In your opinion, can a single author get the two most prestigious awards for practically one work, and then not write a single work comparable in success to the first?
But can this work be so successful that in the homeland of the author it was included in the list of mandatory literature for study in educational institutions?Daniel Keyes is
an unusual author. After receiving a bachelor of psychology degree, he worked as a junior editor of a literary magazine, a fashion photographer, a teacher of English at school, and a teacher of Sunday writing courses. Simultaneously with all his teaching activities, he in absentia received a master's degree in the specialty "Anglo-American Literature." Later in this field, he will achieve the title of professor of English and literary creativity, receive an honorary medal from Brooklyn College, and later become an honorary professor at Wayne University.
But all these achievements will be ahead of him. Now it is more interesting, if you can call it that, his main work, which Keese will write in 1959. It will be quite a long but interesting story "Flowers for Algernon." The story tells about the subtle world of a person who does not realize how much he is different from others; this is a tragedy of a person who does not even understand how unhappy he is by the standards of others. For the main character of the story, his world is the best, well, except maybe a little bit wrong. The idiot Charlie Gordon works, is friends with his colleagues and dreams of becoming a little smarter. His desire is so great that he goes to Sunday school, learns to read and write, being the most diligent student. However, due to the limitations of their mental abilities, to achieve something "fool" was not destined.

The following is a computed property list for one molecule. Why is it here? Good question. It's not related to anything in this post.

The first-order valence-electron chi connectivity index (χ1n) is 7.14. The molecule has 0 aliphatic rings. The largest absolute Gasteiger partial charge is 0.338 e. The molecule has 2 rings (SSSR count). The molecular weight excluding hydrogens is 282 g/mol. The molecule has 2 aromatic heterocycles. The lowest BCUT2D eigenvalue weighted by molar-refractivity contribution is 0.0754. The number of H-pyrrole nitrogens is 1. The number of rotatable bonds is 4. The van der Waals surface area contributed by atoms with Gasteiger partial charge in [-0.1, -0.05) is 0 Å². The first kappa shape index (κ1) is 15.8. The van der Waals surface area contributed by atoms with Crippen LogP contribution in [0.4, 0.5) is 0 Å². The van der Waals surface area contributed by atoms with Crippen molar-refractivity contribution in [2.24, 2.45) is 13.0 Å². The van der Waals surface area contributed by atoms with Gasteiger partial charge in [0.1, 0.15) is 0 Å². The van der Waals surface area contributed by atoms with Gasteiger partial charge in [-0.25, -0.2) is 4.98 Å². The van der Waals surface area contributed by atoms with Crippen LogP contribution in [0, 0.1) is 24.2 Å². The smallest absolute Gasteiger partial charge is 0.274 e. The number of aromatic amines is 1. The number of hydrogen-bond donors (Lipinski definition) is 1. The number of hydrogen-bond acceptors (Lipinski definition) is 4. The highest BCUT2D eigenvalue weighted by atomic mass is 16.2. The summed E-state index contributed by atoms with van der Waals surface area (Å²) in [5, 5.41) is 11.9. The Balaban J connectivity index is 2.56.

But Destiny gives a chance to Charlie. The teacher recommends it for a scientific experiment - an artificial increase in intelligence through surgical intervention ...
To describe the work further means to reveal the whole author's intention, therefore I will give potential readers to enjoy a truly magnificent work on their own.
The story was so successful that in 1960 he received the Hugo
Award. In 1966, Keith, from the story, wrote a novel calling it the same way - “ Flowers for Algernon
”. The author’s style has changed somewhat; his inner world is revealed here more deeply, his emotions, experiences and dreams are more vividly described. But the essence itself has not changed. Charlie from the novel is the same Charlie Gordon from the earlier work. The same events, the same tragedy, and Algernon has not changed.
And once again success. The novel receives another prestigious English-language award - Nebula
In 1968, the novel is filmed. And the result is quite successful, the leading man ( Cliff Robertson
) gets an Oscar
Partly, the idea presented in “Flowers” formed the basis of another famous film work - the Lawnmower
. But from Charlie in the plot of the film there was only the fact of an artificial increase in intelligence, and Kiz was not mentioned in the credits at all.
Later, Keese will write a few more works with a deep psychological tinge:
* in “Touching” describes the tragedy of a person with radiation sickness,
* and in Billy Milligan's Multiple Minds, a person suffering from multiple split personality commits a number of crimes, but receives an acquittal due to a similar disease, and the work is documentary and based on the true story of Billy Milligan
* "Milligan Wars", a continuation of the "multiple minds" published only in Japan
* and many others ...
but none of the subsequent works, it should be noted no less interesting, did not repeat the fate of the Charlie Gordon narratives. True "Multiple minds" received several specialized awards in the USA and one in Germany, as the "Best translated book", but remained deep in the shadow of the "Flowers".
Kiz has her own website
where you can find out some details about her works.
PS Thanks to Vamp
users for correcting spelling errors.